Superficially, the Olafur Eliasson exhibition at Tate Modern can seem like a theme park. To enter many of the exhibits, you have to queue. The average age of the crowds in the galleries is much lower than it might be at, say, the RA. And most visitors keep their phones permanently ready to snap a selfie — which isn’t really what the artist has in mind. He wants you to concentrate on a reaction that is internal and unphotographable.
Eliasson — as the title of the show, In real life, might suggest — offers sensory experiences. One of the most memorable of these is produced by ‘Din blinde passager’ (‘Your blind passenger’, 2010), a 39-foot passage filled with mist and coloured light into which you are ushered with a gaggle of other intrepid art-lovers. Inside, it is at once disorienting and enveloping: like walking into a Rothko.
That’s the kind of frisson that makes it worth putting up with the queues, and makes Eliasson one of the most exciting artists alive. He deals with a question that has preoccupied painters from Giotto to David Hockney: how we perceive the world around us. But usually, instead of making paintings or photographs — though there are a few of those — he offers vivid sensations in real time and space, conjured out of light, air, water and a few bits of simple hardware.
The piece which made his name, ‘The Weather Project’ — presented, also at Tate Modern, in 2003 — consisted in physical terms, as he has pointed out, of just ‘plastic foil and yellow lamps’. But those humble accessories transformed the vast space of the Turbine Hall into a sort of walk-in Turner sunset.
Eliasson, who has a dual Danish-Icelandic background, is concerned by climate change and the melting glaciers of the far north. Sometimes, as in his preoccupation with the refugee crisis, he can seem naively idealistic in the Scandinavian manner. But he also offers the kind of spectacle you find in Romantic painting — confronting you personally, in three dimensions.
Like Turner or the German master Caspar David Friedrich, Eliasson is interested in what used to be called ‘the sublime’. But he is also keen to eliminate all the spirit-ual overtones this term used to convey. Two works entitled ‘Colour experiment’ (2019) both consist of large discs like outsized DVDs, on which there is a grey-green-blue swirl. Each, it turns out, shows the colours that make up a particular painting by Fried-rich, but abstracted and distilled as if in a chemical experiment.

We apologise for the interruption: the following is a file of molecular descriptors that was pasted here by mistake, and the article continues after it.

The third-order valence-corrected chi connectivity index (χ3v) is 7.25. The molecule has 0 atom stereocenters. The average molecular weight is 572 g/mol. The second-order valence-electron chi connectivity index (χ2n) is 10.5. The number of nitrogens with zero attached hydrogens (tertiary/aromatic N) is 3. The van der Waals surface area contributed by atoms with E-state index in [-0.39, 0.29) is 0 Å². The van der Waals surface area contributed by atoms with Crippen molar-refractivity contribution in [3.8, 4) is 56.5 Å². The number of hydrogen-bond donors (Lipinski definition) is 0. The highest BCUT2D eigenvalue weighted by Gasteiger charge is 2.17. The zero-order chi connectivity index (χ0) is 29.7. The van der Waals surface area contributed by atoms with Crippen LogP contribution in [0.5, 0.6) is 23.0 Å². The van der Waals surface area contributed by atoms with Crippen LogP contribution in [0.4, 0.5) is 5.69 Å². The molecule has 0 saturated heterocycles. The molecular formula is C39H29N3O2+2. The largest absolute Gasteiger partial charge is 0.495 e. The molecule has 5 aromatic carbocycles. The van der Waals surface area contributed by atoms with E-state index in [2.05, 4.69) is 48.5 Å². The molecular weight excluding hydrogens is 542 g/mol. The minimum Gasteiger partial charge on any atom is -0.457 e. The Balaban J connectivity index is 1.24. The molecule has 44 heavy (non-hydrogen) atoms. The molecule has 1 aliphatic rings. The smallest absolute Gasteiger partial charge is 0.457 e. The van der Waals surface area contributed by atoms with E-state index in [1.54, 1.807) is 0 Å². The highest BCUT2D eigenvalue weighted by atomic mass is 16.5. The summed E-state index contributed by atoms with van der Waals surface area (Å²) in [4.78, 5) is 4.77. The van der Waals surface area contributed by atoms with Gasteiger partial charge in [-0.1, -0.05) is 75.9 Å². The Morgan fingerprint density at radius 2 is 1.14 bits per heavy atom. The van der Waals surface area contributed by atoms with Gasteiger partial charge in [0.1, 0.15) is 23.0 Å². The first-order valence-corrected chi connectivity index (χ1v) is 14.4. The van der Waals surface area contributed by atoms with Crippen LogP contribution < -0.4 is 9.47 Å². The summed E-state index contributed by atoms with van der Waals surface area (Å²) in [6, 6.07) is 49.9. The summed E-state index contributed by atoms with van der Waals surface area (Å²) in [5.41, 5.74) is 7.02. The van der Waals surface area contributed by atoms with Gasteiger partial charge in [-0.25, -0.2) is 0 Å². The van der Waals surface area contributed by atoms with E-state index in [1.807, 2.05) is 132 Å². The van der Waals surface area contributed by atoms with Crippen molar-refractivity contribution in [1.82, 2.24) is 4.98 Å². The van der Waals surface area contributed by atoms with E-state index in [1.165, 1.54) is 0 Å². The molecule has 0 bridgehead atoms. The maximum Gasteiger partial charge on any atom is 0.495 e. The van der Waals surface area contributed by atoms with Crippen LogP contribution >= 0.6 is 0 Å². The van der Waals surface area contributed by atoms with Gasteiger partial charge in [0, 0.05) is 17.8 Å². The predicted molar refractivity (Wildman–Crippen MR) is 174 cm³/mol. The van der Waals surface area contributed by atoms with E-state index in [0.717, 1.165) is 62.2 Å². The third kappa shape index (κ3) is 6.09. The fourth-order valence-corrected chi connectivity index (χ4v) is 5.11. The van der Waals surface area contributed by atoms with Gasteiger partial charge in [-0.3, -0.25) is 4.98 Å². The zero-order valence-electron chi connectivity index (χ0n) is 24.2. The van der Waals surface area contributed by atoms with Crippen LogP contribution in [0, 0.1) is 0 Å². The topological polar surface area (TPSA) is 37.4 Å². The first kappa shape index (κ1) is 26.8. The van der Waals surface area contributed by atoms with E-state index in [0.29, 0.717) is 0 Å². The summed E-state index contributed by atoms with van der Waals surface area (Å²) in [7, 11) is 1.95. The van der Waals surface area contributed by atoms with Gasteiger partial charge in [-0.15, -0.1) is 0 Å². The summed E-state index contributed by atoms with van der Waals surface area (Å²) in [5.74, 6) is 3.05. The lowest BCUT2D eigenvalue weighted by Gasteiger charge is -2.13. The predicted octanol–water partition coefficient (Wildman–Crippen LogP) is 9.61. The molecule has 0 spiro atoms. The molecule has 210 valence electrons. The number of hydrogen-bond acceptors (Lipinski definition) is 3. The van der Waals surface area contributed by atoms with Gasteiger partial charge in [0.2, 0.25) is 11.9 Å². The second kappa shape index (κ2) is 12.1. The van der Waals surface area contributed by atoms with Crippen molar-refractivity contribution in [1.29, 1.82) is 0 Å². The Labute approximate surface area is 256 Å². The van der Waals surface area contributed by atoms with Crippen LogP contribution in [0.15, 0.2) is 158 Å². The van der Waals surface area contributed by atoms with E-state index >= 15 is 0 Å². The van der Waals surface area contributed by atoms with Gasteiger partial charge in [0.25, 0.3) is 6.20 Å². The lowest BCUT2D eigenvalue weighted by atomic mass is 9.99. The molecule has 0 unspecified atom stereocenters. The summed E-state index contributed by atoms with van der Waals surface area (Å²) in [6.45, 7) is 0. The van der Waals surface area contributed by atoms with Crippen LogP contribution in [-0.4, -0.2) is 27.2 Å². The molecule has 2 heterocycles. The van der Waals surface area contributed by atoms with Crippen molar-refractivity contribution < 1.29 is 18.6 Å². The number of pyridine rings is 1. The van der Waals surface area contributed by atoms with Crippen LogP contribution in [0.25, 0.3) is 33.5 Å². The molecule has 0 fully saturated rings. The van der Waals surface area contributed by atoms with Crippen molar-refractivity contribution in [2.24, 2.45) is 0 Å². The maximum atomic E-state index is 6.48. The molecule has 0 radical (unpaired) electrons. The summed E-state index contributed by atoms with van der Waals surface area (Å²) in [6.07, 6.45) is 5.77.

An early piece, ‘Beauty’ (1993), consists of a haze of moisture sprayed from nozzles in the ceiling, and illustrated by angled lights. The result is a curtain of mist in which rainbows and fragments of colours appear. You can stand under it, if you don’t mind getting a little wet, and look at it from different angles.
Outside the back of the gallery there is a 36-foot Eliasson-designed waterfall. But he makes no bones about the scaffolding and pipes that enable it to sprout. He is a magician who goes out of his way to show the audience how the trick is done.
That’s because he wants us to grasp how much we — the audience — always contribute to a work of art: responding, reacting and so completing it. Eliasson rubs this point in by prefacing many of his titles with the word ‘your’. He sets up the conditions — fills a corridor with light and fog, for instance — but what you make of it is up to you.
Everyone’s response will be slightly different; mine tends to be art historical. Quite close to the entrance of the exhibition, just past an enormous wall entirely covered in pallid moss, there is a reflective convex hemisphere protruding from the wall. From a short distance away it looked like a cloudy version of the mirror in the National Gallery’s ‘Arnolfini Portrait’.
I peered into this misty globe from very close, and saw a dim, and mysterious knot of figures. Then I went round the corner into the next gallery, where the other half of the sphere was mounted in a corridor. Looking into this, I could observe a brightly illuminated world, upside down and full of other visitors, who would periodically venture very close and peer into the lens like fish in an aquarium. On one side you see in a glass, darkly: on the other, it’s clear as day, though still distorted.
Not everyone encountering this might think of Jan van Eyck — or even of St Paul. But I did. It made me ponder how much of art is about how we perceive. That’s why Van Eyck was interested in mirrors — and Eliasson is too. His art is both futuristic and completely traditional. That’s probably why I love it.